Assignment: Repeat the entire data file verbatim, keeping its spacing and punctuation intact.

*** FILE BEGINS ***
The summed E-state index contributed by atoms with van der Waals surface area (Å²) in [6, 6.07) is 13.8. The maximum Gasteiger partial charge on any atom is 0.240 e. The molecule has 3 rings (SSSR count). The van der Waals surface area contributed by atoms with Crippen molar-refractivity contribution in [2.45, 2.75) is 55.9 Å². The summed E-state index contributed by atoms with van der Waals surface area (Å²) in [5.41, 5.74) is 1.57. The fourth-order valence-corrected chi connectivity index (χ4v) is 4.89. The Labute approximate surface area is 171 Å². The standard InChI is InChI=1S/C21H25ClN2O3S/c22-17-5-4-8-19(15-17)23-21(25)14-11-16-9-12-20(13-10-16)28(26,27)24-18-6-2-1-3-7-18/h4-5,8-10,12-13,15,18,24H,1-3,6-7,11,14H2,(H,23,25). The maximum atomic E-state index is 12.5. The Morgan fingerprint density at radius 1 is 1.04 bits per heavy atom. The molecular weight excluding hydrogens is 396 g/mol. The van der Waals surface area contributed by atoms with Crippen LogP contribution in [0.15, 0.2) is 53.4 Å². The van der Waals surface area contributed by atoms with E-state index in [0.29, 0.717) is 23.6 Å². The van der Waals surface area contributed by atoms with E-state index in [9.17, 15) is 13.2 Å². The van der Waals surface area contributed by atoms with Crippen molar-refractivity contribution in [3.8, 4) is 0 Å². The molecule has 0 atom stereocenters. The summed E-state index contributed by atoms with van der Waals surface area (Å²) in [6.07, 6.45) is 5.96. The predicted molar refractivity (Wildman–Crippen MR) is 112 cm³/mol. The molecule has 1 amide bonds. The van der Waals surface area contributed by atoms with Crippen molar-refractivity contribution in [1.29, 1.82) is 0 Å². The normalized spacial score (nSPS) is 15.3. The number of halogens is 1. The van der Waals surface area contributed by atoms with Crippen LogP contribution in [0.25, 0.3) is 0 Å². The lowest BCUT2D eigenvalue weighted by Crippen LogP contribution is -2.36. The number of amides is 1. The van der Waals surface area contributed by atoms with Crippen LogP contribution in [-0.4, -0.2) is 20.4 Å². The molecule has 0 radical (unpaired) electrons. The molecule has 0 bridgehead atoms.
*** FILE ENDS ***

The summed E-state index contributed by atoms with van der Waals surface area (Å²) in [6, 6.07) is 13.8. The maximum Gasteiger partial charge on any atom is 0.240 e. The molecule has 3 rings (SSSR count). The van der Waals surface area contributed by atoms with Crippen molar-refractivity contribution in [2.45, 2.75) is 55.9 Å². The summed E-state index contributed by atoms with van der Waals surface area (Å²) in [5.41, 5.74) is 1.57. The fourth-order valence-corrected chi connectivity index (χ4v) is 4.89. The Labute approximate surface area is 171 Å². The standard InChI is InChI=1S/C21H25ClN2O3S/c22-17-5-4-8-19(15-17)23-21(25)14-11-16-9-12-20(13-10-16)28(26,27)24-18-6-2-1-3-7-18/h4-5,8-10,12-13,15,18,24H,1-3,6-7,11,14H2,(H,23,25). The maximum atomic E-state index is 12.5. The Morgan fingerprint density at radius 1 is 1.04 bits per heavy atom. The molecular weight excluding hydrogens is 396 g/mol. The van der Waals surface area contributed by atoms with Crippen LogP contribution in [0.15, 0.2) is 53.4 Å². The van der Waals surface area contributed by atoms with E-state index in [0.29, 0.717) is 23.6 Å². The van der Waals surface area contributed by atoms with E-state index in [9.17, 15) is 13.2 Å². The van der Waals surface area contributed by atoms with Crippen molar-refractivity contribution in [3.8, 4) is 0 Å². The molecule has 0 atom stereocenters. The summed E-state index contributed by atoms with van der Waals surface area (Å²) in [6.07, 6.45) is 5.96. The predicted molar refractivity (Wildman–Crippen MR) is 112 cm³/mol. The molecule has 1 amide bonds. The van der Waals surface area contributed by atoms with Crippen molar-refractivity contribution in [1.29, 1.82) is 0 Å². The normalized spacial score (nSPS) is 15.3. The number of halogens is 1. The van der Waals surface area contributed by atoms with Crippen LogP contribution in [0.25, 0.3) is 0 Å². The lowest BCUT2D eigenvalue weighted by Crippen LogP contribution is -2.36. The number of amides is 1. The van der Waals surface area contributed by atoms with Crippen LogP contribution in [-0.4, -0.2) is 20.4 Å². The molecule has 0 radical (unpaired) electrons. The molecule has 0 bridgehead atoms.